Several cell types, including retinal Müller cells, are involved in generating tractional forces on the vitreous surface in the pathogenesis of PVDs. First, to assess the ability of Müller cells to generate tractional forces, the retinal Müller cell line, MIO-M1, was placed on the surface of the vitreous explants from the chicken embryos. After incubation for 2 h to permit cell adhesion on vitreous explants, the vitreous explants were transferred to 24-well plates with DMEM (with or without 10% FBS). Changes in the wet weight of the vitreous explants were then measured as an index of contraction for up to 24 h. As shown in Figure 2A, contraction of vitreous explants was measurable within 6 h of culture with 100,000 cells per vitreous explant, and it continued to advance throughout the incubation. The percentage of contraction estimated from alteration in the wet weight of the vitreous was 32.1%, 53.6%, and 71.4% at 6 h, 12 h, and 24 h, respectively (p<0.05). Although the percentage of contraction tended to increase in the presence of FBS, a known source of contraction-promoter at the stage of cell culture on the vitreous surface in cell model system , there was no statistically significant difference in our studies. In addition, contraction of vitreous explants after cell adhesion was also confirmed by staining with CBB (Figure 2B).
We then investigated whether endothelial cells, which are reported to be the other cell type involved in vitreous contraction, could mediate the contraction of vitreous explants from the chicken embryo. As shown in Figure 3A, an endothelial cell line, bEnd.3, also induced a substantial contraction, producing a measurable reduction in the wet weight of vitreous explants within 6 h and achieving 42.6% reduction in the wet weight of vitreous explants within 24 h (p<0.05). In a separate assay, the presence of FBS had no effect on either the bEnd.3-induced vitreous contraction or the MIO-M1 cells. In addition, we observed the bEnd.3-mediated vitreous contraction with the CBB staining method (Figure 3B).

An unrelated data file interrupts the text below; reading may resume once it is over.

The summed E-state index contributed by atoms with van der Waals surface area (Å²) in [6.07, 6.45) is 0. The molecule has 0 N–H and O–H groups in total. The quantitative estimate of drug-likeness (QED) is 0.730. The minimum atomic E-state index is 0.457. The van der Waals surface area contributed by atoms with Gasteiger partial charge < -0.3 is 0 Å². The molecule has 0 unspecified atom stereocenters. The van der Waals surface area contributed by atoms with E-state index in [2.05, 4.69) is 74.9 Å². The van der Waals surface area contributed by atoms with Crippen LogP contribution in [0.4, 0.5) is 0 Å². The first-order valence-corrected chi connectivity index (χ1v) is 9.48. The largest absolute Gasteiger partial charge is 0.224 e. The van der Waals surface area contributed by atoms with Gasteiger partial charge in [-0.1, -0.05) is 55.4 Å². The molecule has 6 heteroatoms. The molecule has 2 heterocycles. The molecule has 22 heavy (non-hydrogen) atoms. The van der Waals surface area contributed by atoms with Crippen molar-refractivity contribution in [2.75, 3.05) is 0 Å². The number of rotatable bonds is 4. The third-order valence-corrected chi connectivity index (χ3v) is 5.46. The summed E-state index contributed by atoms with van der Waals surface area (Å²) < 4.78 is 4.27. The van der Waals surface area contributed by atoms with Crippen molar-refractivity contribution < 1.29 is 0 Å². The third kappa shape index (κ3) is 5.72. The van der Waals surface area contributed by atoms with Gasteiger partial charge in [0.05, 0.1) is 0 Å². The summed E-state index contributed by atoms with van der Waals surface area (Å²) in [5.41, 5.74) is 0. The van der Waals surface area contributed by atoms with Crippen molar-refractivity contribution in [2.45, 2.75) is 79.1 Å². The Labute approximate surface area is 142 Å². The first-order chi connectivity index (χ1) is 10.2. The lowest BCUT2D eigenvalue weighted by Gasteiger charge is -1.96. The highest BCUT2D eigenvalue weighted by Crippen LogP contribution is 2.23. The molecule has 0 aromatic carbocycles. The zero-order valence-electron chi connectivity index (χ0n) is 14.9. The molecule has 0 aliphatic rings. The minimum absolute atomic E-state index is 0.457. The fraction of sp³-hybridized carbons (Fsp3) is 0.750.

Next, we examined the cell morphologies on the vitreous surface immediately or 6 h after cell adhesion with H&E staining. As shown in Figure 4, we confirmed the cell adhesion of MIO-M1 cells at the anterior and posterior regions of the vitreous, and the cell morphologies at both regions of the vitreous remained spherical shortly after cell adhesion, and then it became elongated on the surface of vitreous explants at 6 h after cell adhesion. Müller cells located on the posterior region of vitreous explants notably present an elongated fibroblast-like phenotype. Similar to Müller cells, bEnd.3 cells spread out on the vitreous surface, and almost all the cells had a spindle-shaped morphology at 6 h after cell adhesion, regardless of whether they originated from the anterior or the posterior region of the vitreous (Figure 5).